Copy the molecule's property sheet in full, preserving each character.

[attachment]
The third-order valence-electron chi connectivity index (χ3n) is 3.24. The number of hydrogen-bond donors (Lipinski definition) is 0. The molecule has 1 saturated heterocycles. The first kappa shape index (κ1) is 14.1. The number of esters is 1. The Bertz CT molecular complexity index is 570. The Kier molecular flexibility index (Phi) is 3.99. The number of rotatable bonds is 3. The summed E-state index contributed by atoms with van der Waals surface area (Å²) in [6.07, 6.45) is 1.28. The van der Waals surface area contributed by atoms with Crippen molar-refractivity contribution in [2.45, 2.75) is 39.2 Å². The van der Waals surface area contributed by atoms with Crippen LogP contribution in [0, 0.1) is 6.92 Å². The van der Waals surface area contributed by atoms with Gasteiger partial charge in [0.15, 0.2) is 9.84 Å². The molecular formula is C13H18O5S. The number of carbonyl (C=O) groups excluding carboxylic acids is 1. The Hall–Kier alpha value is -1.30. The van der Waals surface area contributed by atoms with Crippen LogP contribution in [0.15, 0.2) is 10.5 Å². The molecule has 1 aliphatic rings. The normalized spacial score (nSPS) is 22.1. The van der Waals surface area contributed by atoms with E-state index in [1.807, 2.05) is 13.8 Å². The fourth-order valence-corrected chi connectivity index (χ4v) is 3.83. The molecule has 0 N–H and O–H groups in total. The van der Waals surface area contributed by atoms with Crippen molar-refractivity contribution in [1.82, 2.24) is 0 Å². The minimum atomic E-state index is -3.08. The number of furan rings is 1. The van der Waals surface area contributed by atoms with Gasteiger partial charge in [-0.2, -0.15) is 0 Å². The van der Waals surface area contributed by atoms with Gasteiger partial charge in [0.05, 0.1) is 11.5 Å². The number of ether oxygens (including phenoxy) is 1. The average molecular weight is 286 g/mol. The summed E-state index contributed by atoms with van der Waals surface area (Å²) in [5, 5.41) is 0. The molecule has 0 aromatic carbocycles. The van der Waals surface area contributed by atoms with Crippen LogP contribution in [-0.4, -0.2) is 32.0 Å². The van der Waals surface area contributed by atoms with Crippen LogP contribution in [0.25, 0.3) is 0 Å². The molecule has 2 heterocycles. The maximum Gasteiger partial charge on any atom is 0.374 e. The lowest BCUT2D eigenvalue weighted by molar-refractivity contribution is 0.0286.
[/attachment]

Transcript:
The third-order valence-electron chi connectivity index (χ3n) is 3.24. The number of hydrogen-bond donors (Lipinski definition) is 0. The molecule has 1 saturated heterocycles. The first kappa shape index (κ1) is 14.1. The number of esters is 1. The Bertz CT molecular complexity index is 570. The Kier molecular flexibility index (Phi) is 3.99. The number of rotatable bonds is 3. The summed E-state index contributed by atoms with van der Waals surface area (Å²) in [6.07, 6.45) is 1.28. The van der Waals surface area contributed by atoms with Crippen molar-refractivity contribution in [2.45, 2.75) is 39.2 Å². The van der Waals surface area contributed by atoms with Crippen LogP contribution in [0, 0.1) is 6.92 Å². The van der Waals surface area contributed by atoms with Gasteiger partial charge in [0.15, 0.2) is 9.84 Å². The molecular formula is C13H18O5S. The number of carbonyl (C=O) groups excluding carboxylic acids is 1. The Hall–Kier alpha value is -1.30. The van der Waals surface area contributed by atoms with Crippen LogP contribution in [0.15, 0.2) is 10.5 Å². The molecule has 1 aliphatic rings. The normalized spacial score (nSPS) is 22.1. The van der Waals surface area contributed by atoms with E-state index in [1.807, 2.05) is 13.8 Å². The fourth-order valence-corrected chi connectivity index (χ4v) is 3.83. The molecule has 0 N–H and O–H groups in total. The van der Waals surface area contributed by atoms with Crippen molar-refractivity contribution in [1.82, 2.24) is 0 Å². The minimum atomic E-state index is -3.08. The number of furan rings is 1. The van der Waals surface area contributed by atoms with Gasteiger partial charge in [-0.2, -0.15) is 0 Å². The van der Waals surface area contributed by atoms with Gasteiger partial charge in [0.05, 0.1) is 11.5 Å². The number of ether oxygens (including phenoxy) is 1. The average molecular weight is 286 g/mol. The summed E-state index contributed by atoms with van der Waals surface area (Å²) in [5, 5.41) is 0. The molecule has 0 aromatic carbocycles. The van der Waals surface area contributed by atoms with Crippen LogP contribution in [-0.4, -0.2) is 32.0 Å². The van der Waals surface area contributed by atoms with Crippen LogP contribution in [0.25, 0.3) is 0 Å². The molecule has 2 heterocycles. The maximum Gasteiger partial charge on any atom is 0.374 e. The lowest BCUT2D eigenvalue weighted by molar-refractivity contribution is 0.0286.